S-CORP Testifies at IRS
Last month’s elections so dramatically changed the outlook for tax policy in 2017 that we’re still trying to catch up. The outlook for the proposed 2704 regulations in particular has done an about-face, going from appearing almost inevitable to having the Chairman of the Ways and Means Committee, along with others, targeting them for elimination quickly next year.
But they are not dead yet, and the regulatory process moves on. Today, the IRS hosted its public hearing on the proposed rules, and the family business community arrived in force—S-CORP in particular. We submitted our formal comments back on October 17th, which you can read here, while today we had four witnesses address the panel – S-Corp President Brian Reardon, Board Member Clarene Law, and Board Advisors Chris Treharne and John Porter.
Nearly 40 tax attorneys, CPAs, and other tax experts weighed in on the rules, but the real star was Clarene Law. She was one of the few business owners to make the trip to DC to testify, and her story of building a successful hotel business in Jackson, Wyoming over the past half century got directly to the challenge these rules pose to real business owners. As she told the panel:
I started Elk Country Motels as a 28-year old back in 1962. My funding came from my mother and father — a housewife and blue collar road construction worker – who had little money but lots of pride. They trusted me with their life savings of $10,000 and enabled me to purchase a small, 17-room motel- 12 cabins and rooms above the office…,
Over 50 years later, our small business has grown and provided my extended family and employees with a stable living. Today we manage 450 rooms, all in Jackson and employ over 100 people.
Continuing this family business is of the utmost importance to me. I have high hopes of passing it onto my children and grandchildren. I feel we can only accomplish my wish for succession with favorable tax consideration which acknowledges legacy businesses such as ours….
The proposed regulations under Section 2704 have the potential to severely disrupt these plans. Ownership of Elk Country Motels and our other limited liability companies is divided between my 3 children, myself, my husband and our trusts—all minority interests.
The IRS’ application of family attribution could result in all these interests being valued as if they were controlling, preventing the use of legitimate valuation discounts and leading to estate tax increases that the next generation would have to bear.
This could force my descendants to sell the business in order to pay the taxes. After 55 years of operation, this family would like to stay in business and not just sell out to corporate America.
Longtime S-Corp advisor Chris Treharne of Gibraltar Business Valuations focused his remarks on the technical challenges the rules would pose to appraisers:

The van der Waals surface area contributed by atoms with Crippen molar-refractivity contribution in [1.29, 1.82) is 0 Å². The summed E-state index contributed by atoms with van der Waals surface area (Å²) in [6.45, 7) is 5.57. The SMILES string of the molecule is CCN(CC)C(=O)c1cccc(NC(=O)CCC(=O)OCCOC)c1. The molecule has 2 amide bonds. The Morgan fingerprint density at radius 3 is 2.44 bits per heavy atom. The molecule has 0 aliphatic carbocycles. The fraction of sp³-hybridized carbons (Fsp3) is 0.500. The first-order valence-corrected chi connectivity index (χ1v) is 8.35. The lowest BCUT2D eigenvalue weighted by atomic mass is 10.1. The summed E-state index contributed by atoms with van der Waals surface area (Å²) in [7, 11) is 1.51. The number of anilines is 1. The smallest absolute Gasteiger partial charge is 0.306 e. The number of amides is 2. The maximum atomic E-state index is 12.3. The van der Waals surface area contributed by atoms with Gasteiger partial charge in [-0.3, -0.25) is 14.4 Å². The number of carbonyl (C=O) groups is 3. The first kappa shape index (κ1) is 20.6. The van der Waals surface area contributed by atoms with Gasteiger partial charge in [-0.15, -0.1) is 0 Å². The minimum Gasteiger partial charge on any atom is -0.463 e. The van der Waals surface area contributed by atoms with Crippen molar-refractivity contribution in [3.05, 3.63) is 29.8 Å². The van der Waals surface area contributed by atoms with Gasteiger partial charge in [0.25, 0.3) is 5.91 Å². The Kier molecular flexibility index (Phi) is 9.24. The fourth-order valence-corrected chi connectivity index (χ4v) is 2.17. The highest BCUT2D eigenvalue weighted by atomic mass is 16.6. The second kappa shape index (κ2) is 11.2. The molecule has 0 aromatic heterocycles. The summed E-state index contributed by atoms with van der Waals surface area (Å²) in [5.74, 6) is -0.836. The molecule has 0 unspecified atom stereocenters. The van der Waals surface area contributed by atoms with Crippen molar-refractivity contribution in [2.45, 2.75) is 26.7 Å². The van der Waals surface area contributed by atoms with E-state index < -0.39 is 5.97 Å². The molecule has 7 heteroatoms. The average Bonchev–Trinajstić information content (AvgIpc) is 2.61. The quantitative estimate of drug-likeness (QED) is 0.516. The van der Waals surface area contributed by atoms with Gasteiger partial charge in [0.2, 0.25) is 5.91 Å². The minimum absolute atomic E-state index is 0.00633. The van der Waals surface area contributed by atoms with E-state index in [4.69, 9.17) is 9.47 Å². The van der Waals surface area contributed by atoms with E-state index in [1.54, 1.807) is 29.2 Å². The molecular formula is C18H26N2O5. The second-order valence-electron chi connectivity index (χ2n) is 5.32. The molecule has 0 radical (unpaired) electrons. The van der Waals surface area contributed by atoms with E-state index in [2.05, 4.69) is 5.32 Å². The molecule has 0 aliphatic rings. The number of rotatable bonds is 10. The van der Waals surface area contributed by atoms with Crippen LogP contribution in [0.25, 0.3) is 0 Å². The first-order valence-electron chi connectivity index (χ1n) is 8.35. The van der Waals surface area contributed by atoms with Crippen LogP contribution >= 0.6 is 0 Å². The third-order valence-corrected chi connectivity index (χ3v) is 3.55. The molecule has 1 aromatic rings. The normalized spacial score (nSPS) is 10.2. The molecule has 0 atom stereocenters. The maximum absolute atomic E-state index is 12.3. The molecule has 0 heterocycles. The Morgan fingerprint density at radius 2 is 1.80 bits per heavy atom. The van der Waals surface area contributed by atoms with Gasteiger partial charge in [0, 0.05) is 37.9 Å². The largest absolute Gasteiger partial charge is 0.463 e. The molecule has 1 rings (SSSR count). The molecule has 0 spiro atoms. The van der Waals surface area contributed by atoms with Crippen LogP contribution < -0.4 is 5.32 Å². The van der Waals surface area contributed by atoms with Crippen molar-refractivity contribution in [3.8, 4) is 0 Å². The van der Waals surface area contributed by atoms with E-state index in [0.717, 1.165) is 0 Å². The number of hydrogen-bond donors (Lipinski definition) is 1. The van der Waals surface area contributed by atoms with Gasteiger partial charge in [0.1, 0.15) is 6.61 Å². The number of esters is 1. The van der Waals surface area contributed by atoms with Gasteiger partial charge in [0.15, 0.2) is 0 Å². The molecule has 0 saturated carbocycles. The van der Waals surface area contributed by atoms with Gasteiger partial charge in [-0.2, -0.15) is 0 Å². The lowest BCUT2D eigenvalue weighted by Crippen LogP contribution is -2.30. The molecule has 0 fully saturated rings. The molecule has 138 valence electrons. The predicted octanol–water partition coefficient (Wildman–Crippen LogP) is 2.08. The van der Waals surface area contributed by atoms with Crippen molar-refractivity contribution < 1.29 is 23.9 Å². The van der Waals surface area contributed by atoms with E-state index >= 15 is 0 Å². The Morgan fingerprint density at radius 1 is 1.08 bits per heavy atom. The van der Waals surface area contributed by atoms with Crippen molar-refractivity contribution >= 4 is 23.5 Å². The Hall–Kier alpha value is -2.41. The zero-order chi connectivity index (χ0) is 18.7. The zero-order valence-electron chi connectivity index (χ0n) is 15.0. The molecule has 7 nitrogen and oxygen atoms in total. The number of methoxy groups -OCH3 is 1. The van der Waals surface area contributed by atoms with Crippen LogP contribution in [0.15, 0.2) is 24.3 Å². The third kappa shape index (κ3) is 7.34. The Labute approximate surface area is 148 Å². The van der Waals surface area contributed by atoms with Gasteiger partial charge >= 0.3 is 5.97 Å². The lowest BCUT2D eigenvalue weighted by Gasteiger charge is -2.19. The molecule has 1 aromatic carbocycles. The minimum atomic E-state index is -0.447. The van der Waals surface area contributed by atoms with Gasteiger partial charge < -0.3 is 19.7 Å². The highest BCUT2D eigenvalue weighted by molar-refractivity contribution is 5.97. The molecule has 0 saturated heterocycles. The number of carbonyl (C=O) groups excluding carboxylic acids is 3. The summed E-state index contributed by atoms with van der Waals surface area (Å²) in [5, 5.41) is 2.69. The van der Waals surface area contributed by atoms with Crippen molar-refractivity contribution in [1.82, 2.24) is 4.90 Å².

“While I understand Treasury’s perception of abuses associated with third-party owners inasmuch they may affect the inability to liquidate an ownership interest or the entity, I am again concerned that inflexible, “bright-line” rules may be potentially abusive, too… I encourage Treasury to identify and adopt alternate, more flexible language that accomplishes its goals of preventing taxpayer abuse without imparting inflexible constraints on legitimate ownership structures and strategies.”
The remainder of comments were almost universally opposed, with a number of speakers recommending that Treasury radically revise and then reissue the proposed rules in order to give stakeholders another opportunity to weigh in with comments.
For his part, S-Corp President Brian Reardon focused his comments on what happens next year:
“Looking forward, it is clear these rules need to be withdrawn. Over 28,000 comments have been received by Treasury during the comment period, and with few exceptions, they all were opposed. That is an extraordinary outpouring of opposition by the business community and Treasury needs to be responsive.
It is also clear that Congress needs to rewrite section 2704. Family attribution is a fatally flawed concept, whether it’s applied broadly, per our reading of these rules, or narrowly, as written into the underlying 2704 statute.
The S Corporation Association intends to continue to work with stakeholders and tax writers to achieve both of these goals, and we appreciate the willingness of both Treasury and the Congressional tax writers to listen to our concerns.”
With the comment period officially over, Treasury is now tasked with wading through the 28,000 comments and either adjusting the rules to reflect the concerns raised, or explain in detail why they went in a different direction. It’s a laborious process that could literally take years, which is a frightening notion. Meanwhile, the new Administration is expected to kill these rules quickly upon taking office. We hope so. Innumerable hours and dollars already have been wasted trying to protect family businesses from an unwarranted change in how they are valued. It’s time for closure and moving on.